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Here Lies God (home recording)
A funeral song for the inner accuser
In my mind
I hear the voice of God
He likes to tell me I’m no good.
Fills me with shame,
and says I won’t be saved,
unless I behave as I should
But if it’s Thy commandment,
to love one another
then that hate-filled voice is a fraud,
and I’ve got no time
for that type of tyrant;
I lay him down in the sod.
Saying, “Here lies God.
Here lies God.
The one who accuses from inside my brain
The one abuses again and again
The one who refuses to loosen the chains
Here lies God.”
Story & questions
The memoir of Julie S. Lalonde documents her experience enduring and surviving domestic abuse under the threat of a longtime partner-turned-stalker. During passages where she quotes the communication of her abuser, whom she names X, she offers snippets of his communication style: an awful mix of shaming, pleading, manipulative, terrifying. In one moment it would seem so intimate, only to turn against her. It was a voice that was deeply personal, and yet so filled with shaming language, with love used as a form of assault. It was so close to her, it was hard to differentiate it from her own voice and her own self-worth.
I’m about to employ a metaphor to apply it to my own story, and I need to make sure that you first know: Her story stands on its own, and deserves to be read without any form of appropriation or metaphor. It offers a needed glimpse into what many women (and survivors in all bodies) endure in the shadows. Please read it.
This is the part where I appropriate it as a metaphor.
Several years ago now, as I was reading her book, I had a reaction that surprised me as I read the words spoken by X: I recognize that voice.
I recognized it as the voice of God.
Not the “real” God, of course, but simply the voice inside my own head. The one that speaks in accusatory, shame-filled statements. The one that sounds a little bit life self-talk, but is a slightly more judgemental, vicious and authoritative.
Only, I knew right then the voice in my had masquerading as God was was clearly a fraud, an idol, a stand-in, a sham. The “real” God doesn’t speak in the cajoling, shaming, accusatory language.
And yet, there it was — not just a mistake or misunderstanding, but wired into my neural pathways as a primary internal response. And it was predictable:
A demand for better performance. A shaming, forceful toilet-swirly of unworthiness. A refusal to offer love, grace or forgiveness unless earned, confessed, repented.
It may not have been God, but it’s an ingrained imposter that believes it was, and was occupying the throne.
To make room for any other experience of God — a God, I’m told, who is one of love, and of grace, and of compassion, and of a nonviolent peacemaking that the whole world will be redeemed — then any false god who occupies my mental state, rent free, needs a healthy and immediate eviction.
Do you have a voice like that in your head?
Do you let it believe that it’s actually God?
What would it take for you to evict, and finally, to bury, this imposter?
The song itself is a very rough home recording put onto digital recording a year or so ago. You could say it’s the funeral song for the death of the false God. Whenever I think about touching it up, improving the quality of it, there’s a couple things I get stuck on:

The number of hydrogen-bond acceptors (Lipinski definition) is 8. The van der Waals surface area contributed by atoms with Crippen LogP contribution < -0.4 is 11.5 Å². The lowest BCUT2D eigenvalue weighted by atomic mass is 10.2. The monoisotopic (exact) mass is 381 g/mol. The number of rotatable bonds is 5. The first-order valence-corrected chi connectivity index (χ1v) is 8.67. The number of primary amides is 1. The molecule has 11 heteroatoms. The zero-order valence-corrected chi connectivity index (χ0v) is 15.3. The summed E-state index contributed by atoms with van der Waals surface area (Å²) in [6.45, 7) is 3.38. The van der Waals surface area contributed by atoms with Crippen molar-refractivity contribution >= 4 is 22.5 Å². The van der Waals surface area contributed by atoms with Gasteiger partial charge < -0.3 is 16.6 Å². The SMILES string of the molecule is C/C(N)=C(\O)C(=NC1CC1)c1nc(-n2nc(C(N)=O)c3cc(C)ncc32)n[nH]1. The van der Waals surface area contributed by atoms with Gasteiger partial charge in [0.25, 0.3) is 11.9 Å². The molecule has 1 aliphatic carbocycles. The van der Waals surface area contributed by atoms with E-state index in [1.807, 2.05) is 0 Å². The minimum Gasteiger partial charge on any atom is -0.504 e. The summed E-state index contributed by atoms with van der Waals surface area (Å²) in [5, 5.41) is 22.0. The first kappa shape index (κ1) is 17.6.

First, what would a real funeral for a false God like this sound like? Would it have all the pomp and circumstance of the goodbye to Queen Elizabeth? Would the organs and choirs of churches and cathedrals swell to such an overpowering volume that the earth would shake with the significance, as humans finally lay to rest that which has haunted them for years? Would tears fill people’s eyes as they recognized that the terrorist in their own minds has left them, that they are safe now, that no more voice of accusation remains to afflict them with insult? (And if so: what does that sound like in music? I’m gonna need a bigger organ.)
Second, shouldn’t there be a second verse? I can picture it already, and I’ve written a few drafts. It’s a verse that would bring to sweet conclusion a clearer picture of who God really is, the power of redemption and resurrection and reconciliation and love flowing through all things. There would be a key change, and it would reveal the double-entendre of “here lies God,” not describing the presence of a corpse in the ground, but an aliveness all around us, the energizing reality that connects us all — touching the face of a child and whispering “here lies God,” marveling at the stars and proclaiming “Here lies God!” Wondering at the profound majesty of every sacred moment, shaking ones head, and murmuring: “Surely, here lies God.”
But before I can proclaim the presence of God in such jubilant verse as that, I first need to bury the old monster. It’s too simple to switch from a verse where we put to rest a stalker like that, into one where we loudly proclaim a wondrous reincarnation or resurrection. Maybe one day. Maybe a separate song. But this one first.
Before the resurrection, a death. Before healing, a naming of the hurt.
The voice of God should never have been twisted to become an accusatory, vengeful, hateful inner script that demands more, more, more. If God is God, then God is love. And that’s the trick of the song: “If it’s Thy commandment to love one another,” as the children’s song and melody suggests, “then this hate-filled voice is a fraud.”
I will add that since this song was written and recorded — it has been a couple years now — the noise from the unwelcome tenant has been significantly reduced.
May any false gods that cause us to participate in systems that oppress others, sanction abuse, and create loops of shaming self-talk in our own minds, be laid to rest.